Sally helps Jeannie paint the living room. They begin opposite sides of the room. Listening to news and music, they work without stopping.
Only when they meet in the middle do they realize Sally used “earth red” and Jeannie used “cloud blue.”
“We used different colors,” Jeannie wails.
“Well, you only need a white wall now,” Sally quips.
Before the wallpaper revolution, parents sometimes agreed to wallpaper a child’s room:
“Stop brushing that end down,” Keith yells.
“Stop yelling at me,” his wife yells back. “That’s just about the 10th time you’ve yelled so loud the neighbors can hear.”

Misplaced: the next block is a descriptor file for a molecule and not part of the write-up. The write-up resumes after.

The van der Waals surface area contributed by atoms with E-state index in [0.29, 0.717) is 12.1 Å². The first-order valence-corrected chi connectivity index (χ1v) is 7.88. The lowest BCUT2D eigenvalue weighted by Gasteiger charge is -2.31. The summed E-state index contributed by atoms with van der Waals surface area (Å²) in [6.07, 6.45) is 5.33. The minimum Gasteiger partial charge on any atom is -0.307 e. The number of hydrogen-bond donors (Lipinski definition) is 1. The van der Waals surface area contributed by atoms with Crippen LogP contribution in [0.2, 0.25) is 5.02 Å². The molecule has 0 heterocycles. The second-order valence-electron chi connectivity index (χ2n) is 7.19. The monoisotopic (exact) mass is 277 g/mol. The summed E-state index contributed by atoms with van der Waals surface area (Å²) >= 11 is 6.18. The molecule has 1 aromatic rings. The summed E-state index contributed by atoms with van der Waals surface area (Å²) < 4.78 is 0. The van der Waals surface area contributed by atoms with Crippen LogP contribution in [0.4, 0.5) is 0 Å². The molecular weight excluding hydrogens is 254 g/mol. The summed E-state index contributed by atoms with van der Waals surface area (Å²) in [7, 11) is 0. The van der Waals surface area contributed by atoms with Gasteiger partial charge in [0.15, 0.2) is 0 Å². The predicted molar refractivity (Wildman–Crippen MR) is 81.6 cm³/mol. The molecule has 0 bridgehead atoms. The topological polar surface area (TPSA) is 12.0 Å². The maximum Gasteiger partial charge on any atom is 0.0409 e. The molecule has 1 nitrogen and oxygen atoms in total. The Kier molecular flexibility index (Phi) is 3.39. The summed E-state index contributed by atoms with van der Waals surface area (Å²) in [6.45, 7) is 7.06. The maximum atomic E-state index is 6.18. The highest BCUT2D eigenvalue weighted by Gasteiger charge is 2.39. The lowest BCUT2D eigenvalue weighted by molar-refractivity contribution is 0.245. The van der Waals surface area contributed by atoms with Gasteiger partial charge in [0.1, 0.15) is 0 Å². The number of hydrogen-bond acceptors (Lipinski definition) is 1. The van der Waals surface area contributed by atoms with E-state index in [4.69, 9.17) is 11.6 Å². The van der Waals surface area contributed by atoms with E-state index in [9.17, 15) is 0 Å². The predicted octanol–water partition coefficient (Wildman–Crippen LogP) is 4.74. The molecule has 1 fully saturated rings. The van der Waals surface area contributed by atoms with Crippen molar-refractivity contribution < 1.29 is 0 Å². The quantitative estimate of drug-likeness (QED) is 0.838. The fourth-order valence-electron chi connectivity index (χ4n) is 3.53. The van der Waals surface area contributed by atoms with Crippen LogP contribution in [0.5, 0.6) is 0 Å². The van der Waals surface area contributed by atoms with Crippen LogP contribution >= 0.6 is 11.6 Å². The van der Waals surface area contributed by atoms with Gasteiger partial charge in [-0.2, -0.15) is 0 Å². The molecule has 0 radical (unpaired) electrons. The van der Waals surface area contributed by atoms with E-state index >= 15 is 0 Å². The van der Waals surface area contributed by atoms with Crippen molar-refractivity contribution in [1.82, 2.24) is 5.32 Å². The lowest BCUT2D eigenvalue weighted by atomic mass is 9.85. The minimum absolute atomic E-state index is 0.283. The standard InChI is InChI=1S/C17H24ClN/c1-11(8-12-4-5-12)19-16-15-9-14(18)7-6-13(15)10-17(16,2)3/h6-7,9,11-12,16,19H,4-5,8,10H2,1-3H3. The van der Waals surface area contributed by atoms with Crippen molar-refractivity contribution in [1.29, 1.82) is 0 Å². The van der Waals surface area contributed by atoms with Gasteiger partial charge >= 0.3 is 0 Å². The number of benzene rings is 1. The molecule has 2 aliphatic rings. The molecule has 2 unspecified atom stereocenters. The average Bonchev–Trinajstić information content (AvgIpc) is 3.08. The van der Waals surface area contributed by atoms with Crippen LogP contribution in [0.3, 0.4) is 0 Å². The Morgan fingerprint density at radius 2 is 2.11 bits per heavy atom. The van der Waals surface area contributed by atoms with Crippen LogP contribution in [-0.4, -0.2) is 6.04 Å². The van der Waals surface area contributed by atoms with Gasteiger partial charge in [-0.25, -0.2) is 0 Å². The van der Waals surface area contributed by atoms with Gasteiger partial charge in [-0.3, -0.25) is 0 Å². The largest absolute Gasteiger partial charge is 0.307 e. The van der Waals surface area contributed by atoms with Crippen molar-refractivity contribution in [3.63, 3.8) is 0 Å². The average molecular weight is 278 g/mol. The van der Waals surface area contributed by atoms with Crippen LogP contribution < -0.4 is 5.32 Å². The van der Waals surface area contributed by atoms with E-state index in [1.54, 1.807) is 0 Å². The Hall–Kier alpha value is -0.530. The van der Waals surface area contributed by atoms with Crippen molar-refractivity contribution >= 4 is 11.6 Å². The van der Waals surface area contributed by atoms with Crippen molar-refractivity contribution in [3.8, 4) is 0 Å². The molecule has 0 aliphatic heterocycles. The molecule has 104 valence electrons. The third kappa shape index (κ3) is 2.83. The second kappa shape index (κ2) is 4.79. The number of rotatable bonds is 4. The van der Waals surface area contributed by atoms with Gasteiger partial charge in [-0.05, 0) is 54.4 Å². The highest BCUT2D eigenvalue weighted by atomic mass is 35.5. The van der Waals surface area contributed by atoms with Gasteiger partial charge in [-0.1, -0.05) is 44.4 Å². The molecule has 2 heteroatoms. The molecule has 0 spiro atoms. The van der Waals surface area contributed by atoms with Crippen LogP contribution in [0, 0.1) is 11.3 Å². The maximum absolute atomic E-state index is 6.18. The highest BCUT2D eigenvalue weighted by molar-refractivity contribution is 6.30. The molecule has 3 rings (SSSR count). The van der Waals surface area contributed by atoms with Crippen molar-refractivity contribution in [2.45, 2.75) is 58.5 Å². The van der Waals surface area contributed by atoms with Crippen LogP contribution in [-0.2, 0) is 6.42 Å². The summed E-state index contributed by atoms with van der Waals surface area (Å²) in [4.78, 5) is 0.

“Wait, I need to pull this end up.”
“It’s crooked at the top,” Teri observes. “We can’t leave it that way.”
“I know that. What do you think I’m trying to do? Now we have to paste it again.”
They lift the fairy tales paper and carry it to the table. Keith begins pasting.
“Stop!” Jeri yells. “It’s torn on one side. We’ll have to cut another piece.”
“Did you drop the string from the corner and chalk like you’re supposed to?” Jeri says. “The piece on the wall seems to be leaning on the dresser.”
Keith wipes his hands.
“I’m going outside,” he says. “I need oxygen.”
Shirley Ramsey, a retired professor of journalism, lives in Norman.